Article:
Researchers at Stanford University have developed a method of 3D printing that promises to create prints faster, using multiple types of resin in a single object. Their design, published recently in Science Advances, is 5 to 10 times faster than the quickest high-resolution printing method currently available and could potentially allow researchers to use thicker resins with better mechanical and electrical properties.
Joseph DeSimone, is the Sanjiv Sam Gambhir Professor in Translational Medicine and professor of radiology and of chemical engineering at Stanford and corresponding author on the paper. He said:
“This new technology will help to fully realize the potential of 3D printing. It will allow us to print much faster, helping to usher in a new era of digital manufacturing, as well as to enable the fabrication of complex, multi-material objects in a single step.”
With this new method, called injection CLIP, or iCLIP, the researchers have mounted syringe pumps on top of the rising platform to add additional resin at key points.
The resin is delivered through conduits that are printed simultaneously with the design. The conduits can be removed after the object is completed or they can be incorporated into the design the same way that veins and arteries are built into our own body.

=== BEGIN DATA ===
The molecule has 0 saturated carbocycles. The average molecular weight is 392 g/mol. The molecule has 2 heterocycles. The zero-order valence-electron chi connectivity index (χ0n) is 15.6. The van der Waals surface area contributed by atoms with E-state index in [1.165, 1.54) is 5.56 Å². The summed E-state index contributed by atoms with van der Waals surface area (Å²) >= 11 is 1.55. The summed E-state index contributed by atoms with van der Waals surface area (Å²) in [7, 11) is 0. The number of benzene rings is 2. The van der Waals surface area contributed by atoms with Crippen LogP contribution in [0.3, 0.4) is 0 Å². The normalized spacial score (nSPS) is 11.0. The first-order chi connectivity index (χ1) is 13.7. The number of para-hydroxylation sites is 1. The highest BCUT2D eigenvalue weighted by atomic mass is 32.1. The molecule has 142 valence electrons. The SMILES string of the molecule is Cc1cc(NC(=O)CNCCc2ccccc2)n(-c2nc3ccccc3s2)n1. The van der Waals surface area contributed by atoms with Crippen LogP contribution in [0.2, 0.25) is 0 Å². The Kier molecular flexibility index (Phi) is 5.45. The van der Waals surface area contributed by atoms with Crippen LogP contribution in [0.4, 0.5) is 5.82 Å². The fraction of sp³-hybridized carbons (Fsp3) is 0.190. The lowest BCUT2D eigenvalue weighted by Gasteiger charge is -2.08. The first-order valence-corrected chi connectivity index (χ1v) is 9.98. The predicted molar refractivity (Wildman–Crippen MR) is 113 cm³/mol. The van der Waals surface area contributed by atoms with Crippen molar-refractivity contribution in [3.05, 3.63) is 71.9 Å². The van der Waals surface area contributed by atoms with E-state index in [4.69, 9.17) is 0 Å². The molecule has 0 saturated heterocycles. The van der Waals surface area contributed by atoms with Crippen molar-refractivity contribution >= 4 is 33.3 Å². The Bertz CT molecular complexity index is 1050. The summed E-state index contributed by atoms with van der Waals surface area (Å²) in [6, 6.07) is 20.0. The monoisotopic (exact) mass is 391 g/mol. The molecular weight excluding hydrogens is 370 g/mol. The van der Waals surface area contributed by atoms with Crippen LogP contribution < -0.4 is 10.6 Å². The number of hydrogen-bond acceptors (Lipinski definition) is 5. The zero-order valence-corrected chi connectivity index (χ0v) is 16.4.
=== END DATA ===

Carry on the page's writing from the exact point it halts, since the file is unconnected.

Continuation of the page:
By injecting additional resin separately, iCLIP presents the opportunity to print with multiple types of resin over the course of the printing process – each new resin simply requires its own syringe. The researchers tested the printer with as many as three different syringes, each filled with resin dyed a different color. They successfully printed models of famous buildings from several countries in the colour of each country’s flag, including Saint Sophia Cathedral in the blue and yellow of the Ukrainian flag and Independence Hall in American red, white, and blue.
The researchers are now working on software to optimize the design of the fluid distribution network for each printed piece. They want to ensure that designers have fine control over the boundaries between resin types and potentially speed up the printing process even further.
To access the paper click on this link: Injection continuous liquid interface production of 3D objects